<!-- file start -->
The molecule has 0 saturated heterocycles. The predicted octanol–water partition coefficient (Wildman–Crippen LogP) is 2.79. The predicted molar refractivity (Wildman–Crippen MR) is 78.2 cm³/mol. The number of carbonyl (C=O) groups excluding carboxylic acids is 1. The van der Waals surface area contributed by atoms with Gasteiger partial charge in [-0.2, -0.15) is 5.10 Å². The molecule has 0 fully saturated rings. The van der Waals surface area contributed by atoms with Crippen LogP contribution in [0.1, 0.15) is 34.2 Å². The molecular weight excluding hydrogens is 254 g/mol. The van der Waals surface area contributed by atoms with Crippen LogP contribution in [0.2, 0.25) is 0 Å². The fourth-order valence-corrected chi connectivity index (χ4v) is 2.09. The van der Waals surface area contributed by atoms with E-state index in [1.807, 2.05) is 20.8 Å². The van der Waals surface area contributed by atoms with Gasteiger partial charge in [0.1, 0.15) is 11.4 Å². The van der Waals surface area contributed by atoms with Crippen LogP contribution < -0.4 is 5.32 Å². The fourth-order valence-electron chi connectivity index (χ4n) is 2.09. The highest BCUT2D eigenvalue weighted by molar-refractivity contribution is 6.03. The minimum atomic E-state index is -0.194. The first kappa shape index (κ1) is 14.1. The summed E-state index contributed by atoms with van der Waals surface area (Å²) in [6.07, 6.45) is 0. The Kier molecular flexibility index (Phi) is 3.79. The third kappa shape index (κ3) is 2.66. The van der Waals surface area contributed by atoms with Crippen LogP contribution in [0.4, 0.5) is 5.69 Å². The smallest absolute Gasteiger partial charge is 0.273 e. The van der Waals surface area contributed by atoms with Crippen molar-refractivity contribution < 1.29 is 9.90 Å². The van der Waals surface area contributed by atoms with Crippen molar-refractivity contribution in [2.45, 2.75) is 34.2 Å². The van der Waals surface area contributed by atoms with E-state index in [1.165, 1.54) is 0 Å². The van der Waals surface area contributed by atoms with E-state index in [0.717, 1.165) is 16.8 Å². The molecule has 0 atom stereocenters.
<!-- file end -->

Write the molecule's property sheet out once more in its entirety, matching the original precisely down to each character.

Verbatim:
The molecule has 0 saturated heterocycles. The predicted octanol–water partition coefficient (Wildman–Crippen LogP) is 2.79. The predicted molar refractivity (Wildman–Crippen MR) is 78.2 cm³/mol. The number of carbonyl (C=O) groups excluding carboxylic acids is 1. The van der Waals surface area contributed by atoms with Gasteiger partial charge in [-0.2, -0.15) is 5.10 Å². The molecule has 0 fully saturated rings. The van der Waals surface area contributed by atoms with Crippen LogP contribution in [0.1, 0.15) is 34.2 Å². The molecular weight excluding hydrogens is 254 g/mol. The van der Waals surface area contributed by atoms with Crippen LogP contribution in [0.2, 0.25) is 0 Å². The fourth-order valence-corrected chi connectivity index (χ4v) is 2.09. The van der Waals surface area contributed by atoms with E-state index in [1.807, 2.05) is 20.8 Å². The van der Waals surface area contributed by atoms with Gasteiger partial charge in [0.1, 0.15) is 11.4 Å². The van der Waals surface area contributed by atoms with Crippen LogP contribution < -0.4 is 5.32 Å². The fourth-order valence-electron chi connectivity index (χ4n) is 2.09. The highest BCUT2D eigenvalue weighted by molar-refractivity contribution is 6.03. The minimum atomic E-state index is -0.194. The first kappa shape index (κ1) is 14.1. The summed E-state index contributed by atoms with van der Waals surface area (Å²) in [6.07, 6.45) is 0. The Kier molecular flexibility index (Phi) is 3.79. The third kappa shape index (κ3) is 2.66. The van der Waals surface area contributed by atoms with Crippen LogP contribution in [0.4, 0.5) is 5.69 Å². The smallest absolute Gasteiger partial charge is 0.273 e. The van der Waals surface area contributed by atoms with Crippen molar-refractivity contribution < 1.29 is 9.90 Å². The van der Waals surface area contributed by atoms with Crippen molar-refractivity contribution in [2.45, 2.75) is 34.2 Å². The van der Waals surface area contributed by atoms with E-state index in [1.165, 1.54) is 0 Å². The van der Waals surface area contributed by atoms with E-state index in [0.717, 1.165) is 16.8 Å². The molecule has 0 atom stereocenters.